Cloud or On-Premise? The Big-Company Benchmarking Conundrum

Benchmarking is always a hot topic among our Global Executive Council members as well as survey respondents.misused-manufacturing-metrics-2.jpg

The Cloud deployment model is greatly increasing chances for new benchmarking and analytics capabilities; it's just a question of whether organizations choose to buy in...

Regardless of the practice area, Quality, Environment, Health & Safety (EHS), Manufacturing Operations Management (MOM), or Asset Performance Management (APM), benchmarking reports always draw high readership. Of course there are a number of ways to perform benchmarking; LNS Research’s reports on industry metrics can help many companies understand how they compare to others in industry as do other third-party reports available through the trade press and other sources.

You can also hire a specialized benchmarking service that will, for a fee, evaluate your operations and then compare them to other firms that they have performed similar services for. Many companies do their own limited benchmarking, focusing on site-to-site comparisons within their own firm, possibly augmented by a few plant visits to similar firms in their industry, or geographically close and similar enough to their own to reveal some limited comparisons. Finally, with the advent of Cloud and Big Data Analytics, there is anonymous global benchmarking available from a growing set of application providers and some services firms.

Cloud and Big Data Analytics Have Opened a New World in Benchmarking

As a number of vendors that have focused on Cloud delivery of their applications have discovered, they're sitting on a wealth of data provided by their customers on their performance in virtually every area. This data, if properly handled to retain the anonymity of the sources--and properly secured--can be analyzed using the powerful analytic tools provided by virtually every Cloud provider to reveal detailed and highly accurate performance information that can be used for benchmarking. The larger the subscriber base, the larger the data pool from which the provider can derive benchmarking key performance indicators (KPIs).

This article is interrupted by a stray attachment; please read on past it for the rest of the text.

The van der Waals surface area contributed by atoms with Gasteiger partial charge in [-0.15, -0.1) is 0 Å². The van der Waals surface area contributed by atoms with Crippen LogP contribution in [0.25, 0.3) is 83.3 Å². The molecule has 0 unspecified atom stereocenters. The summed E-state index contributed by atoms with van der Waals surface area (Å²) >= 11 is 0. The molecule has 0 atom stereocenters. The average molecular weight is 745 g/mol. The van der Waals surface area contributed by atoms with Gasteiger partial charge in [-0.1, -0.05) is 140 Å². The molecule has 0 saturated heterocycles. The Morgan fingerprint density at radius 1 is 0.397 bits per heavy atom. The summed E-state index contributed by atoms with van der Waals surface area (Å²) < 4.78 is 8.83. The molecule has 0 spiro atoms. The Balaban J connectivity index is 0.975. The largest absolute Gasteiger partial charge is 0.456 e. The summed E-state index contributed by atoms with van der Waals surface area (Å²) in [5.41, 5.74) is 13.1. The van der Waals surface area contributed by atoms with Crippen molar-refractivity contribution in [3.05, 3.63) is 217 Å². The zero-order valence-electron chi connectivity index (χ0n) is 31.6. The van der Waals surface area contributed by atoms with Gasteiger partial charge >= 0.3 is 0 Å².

The Challenge for Large Companies

One of the challenges large companies face is that they have traditionally opted for on-premise software in almost all manufacturing software application areas, especially those closest to the shop floor. Cloud-based Enterprise Resource Planning (ERP), MOM, APM, EHS and Quality applications have been far more popular with small to mid-sized enterprises (SMEs) than with the Fortune 1000 firms. This presents them with at least two major challenges. First of all, since they may not be a customer of the application provider, unless they utilize an on-premise version of the provider’s software, they have little leverage when it comes to price negotiations since they haven't contributed to the data pool. Second, and more importantly, until the pool of larger companies that utilize these services start sharing their information with the providers, the companies in the pool may not compare well to their own due to company size. If the data pool comprises primarily SMEs the benchmarking data will be skewed to those sized businesses and comparisons to direct competitors of similar size may not be possible. Also, some industries simply don't have a large pool of SME participants and therefore may not even have data from a significant number of firms specific to those industries.

Benchmarking Becomes a Driver to Adopt Cloud Manufacturing Applications

Last November I wrote blog entry on being a good netizen in the APM space and why companies should consider sharing data. By moving their applications to the Cloud organizations can take the first step in helping to populate the growing databases of manufacturing performance data in all areas. They may just discover that many of the arguments they have used to justify on-premise applications such as security and speed have fallen by the wayside. In the APM space SMEs that have adopted Cloud-based applications consistently report that the security offered by services such as Microsoft’s Azure and Amazon’s AWS provide a higher level of security than the on-premise versions of their applications. They may also find that the speed and global accessibility of Cloud applications match or even exceed that which they can afford to deploy on their own.


All entries in this Industrial Transformation blog represent the opinions of the authors based on their industry experience and their view of the information collected using the methods described in our Research Integrity. All product and company names are trademarks™ or registered® trademarks of their respective holders. Use of them does not imply any affiliation with or endorsement by them.

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